Grandparents

The feast of SS Joachim and Anne, names traditionally assigned to the parents of Mary, mother of our Lord, reminds us that Jesus was a member of a family. His looks, his traits, his temperament, all were influenced by his genetic inheritance and the experience of belonging to that particular Jewish family. As with all families, his inheritance must have been a mixture of good and bad.

That means that Jesus was not necessarily ‘perfect’ by human standards: he was not necessarily the most handsome man who ever lived (could we even agree on what constitutes handsome?), the most intelligent, the most eloquent, the most gifted. His smile might have been crooked, his nose bent; he might have had difficulty learning Hebrew, an irritating way of clearing his throat before speaking, a thousand and one little habits we might think of as imperfections. And yet, as Son of God, he was perfect, perfect in all the ways that matter to God: in love, fidelity and obedience. These too he must have learned from his family, for he did not come into the world fully-formed, so to say. He came as a baby, with all a baby’s fragility and vulnerability. He had to learn how to be a man, and his first teachers were his family.

The man who showed such courage and determination in the face of opposition, such compassion and wisdom in his teaching; who was easy in the presence of women and small children and all those on the margins of society; who possessed in abundance the gift of friendship, was a grandson as well as son. What precisely he owed to Joachim and Anne we cannot say for certain, but today we should pray with gratitude for all grandparents, for they pass on to their grandchildren more than they know.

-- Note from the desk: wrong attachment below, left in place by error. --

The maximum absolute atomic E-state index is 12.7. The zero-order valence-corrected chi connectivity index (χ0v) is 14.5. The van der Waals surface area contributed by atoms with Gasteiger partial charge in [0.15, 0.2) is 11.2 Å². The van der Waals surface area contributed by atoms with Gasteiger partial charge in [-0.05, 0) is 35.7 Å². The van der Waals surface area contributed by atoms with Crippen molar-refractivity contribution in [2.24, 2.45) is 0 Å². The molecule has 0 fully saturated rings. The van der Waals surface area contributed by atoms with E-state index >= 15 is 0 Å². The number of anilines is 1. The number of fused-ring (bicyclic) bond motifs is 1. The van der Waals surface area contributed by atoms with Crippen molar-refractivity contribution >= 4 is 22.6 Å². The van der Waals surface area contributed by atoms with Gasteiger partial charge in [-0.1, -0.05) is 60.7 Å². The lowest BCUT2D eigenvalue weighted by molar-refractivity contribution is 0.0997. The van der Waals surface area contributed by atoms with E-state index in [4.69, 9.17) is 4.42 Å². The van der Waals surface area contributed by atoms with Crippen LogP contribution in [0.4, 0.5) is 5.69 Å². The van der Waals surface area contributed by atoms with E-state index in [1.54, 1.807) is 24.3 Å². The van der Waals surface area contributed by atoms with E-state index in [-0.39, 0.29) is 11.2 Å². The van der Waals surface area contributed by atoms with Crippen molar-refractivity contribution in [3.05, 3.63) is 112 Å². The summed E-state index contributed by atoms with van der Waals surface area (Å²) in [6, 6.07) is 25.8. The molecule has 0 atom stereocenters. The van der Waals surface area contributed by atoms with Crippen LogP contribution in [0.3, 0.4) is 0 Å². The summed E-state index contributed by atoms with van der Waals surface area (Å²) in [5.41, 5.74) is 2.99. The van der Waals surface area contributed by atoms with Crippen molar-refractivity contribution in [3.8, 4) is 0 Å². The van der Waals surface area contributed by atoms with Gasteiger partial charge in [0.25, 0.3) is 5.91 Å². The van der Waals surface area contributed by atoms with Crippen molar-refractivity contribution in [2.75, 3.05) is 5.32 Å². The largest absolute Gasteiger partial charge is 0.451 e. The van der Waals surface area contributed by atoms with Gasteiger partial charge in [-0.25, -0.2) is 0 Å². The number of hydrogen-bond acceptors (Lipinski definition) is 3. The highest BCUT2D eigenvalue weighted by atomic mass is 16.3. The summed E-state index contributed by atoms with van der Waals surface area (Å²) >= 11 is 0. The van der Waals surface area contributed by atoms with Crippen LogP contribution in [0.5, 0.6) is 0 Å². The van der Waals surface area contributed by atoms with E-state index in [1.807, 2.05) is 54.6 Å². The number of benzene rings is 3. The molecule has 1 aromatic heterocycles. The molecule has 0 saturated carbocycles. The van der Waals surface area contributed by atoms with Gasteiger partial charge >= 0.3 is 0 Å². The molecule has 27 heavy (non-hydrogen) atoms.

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3 thoughts on “Grandparents”

  1. I’ve often wondered about how little attention is paid to Jesus’ family, even his Stepfather Joseph. We know little about him, and the only things we know about Mary’s parents come to us from the Gospels.

    There is much to ponder on in their relationships with their daughter, wife and mother of Jesus – we know from the Gospels that God prompted Joseph to accept Mary’s pregnancy, in the days when to be pregnant outside marriage was a family calamity and would have made her an outcast. But I can’t find any thing written about her parents reaction to what must have been devastating news.

    Much to ponder on, more mysteries which allow us perhaps to latitude to pray and to imagine the situation they were in, which sadly, seems quite commonplace and acceptable today.

  2. Yes ! — to *all* you write above.

    May I add a complementary line of thought : not least in a small rural community, one expected (? still expects) to be able to ‘place’ a person in an extended family context. One *needed* to know who Mary’s parents were. The habit dies hard… Her son, though, radically recast our understanding of the family, to transcend clan (& all clannish) definitions, in ways his followers still don’t always manage. Baptism trumps the Birth Certificate.

  3. Thank you, both. The more one reflects on the life of Jesus, the more I think one discovers — which makes one question one’s own assumptions, and the assumptions of those around one. Our present idea of the family is quite a modern one, isn’t it, but we tend to use it to read back in time. Lots to ponder, thank you!

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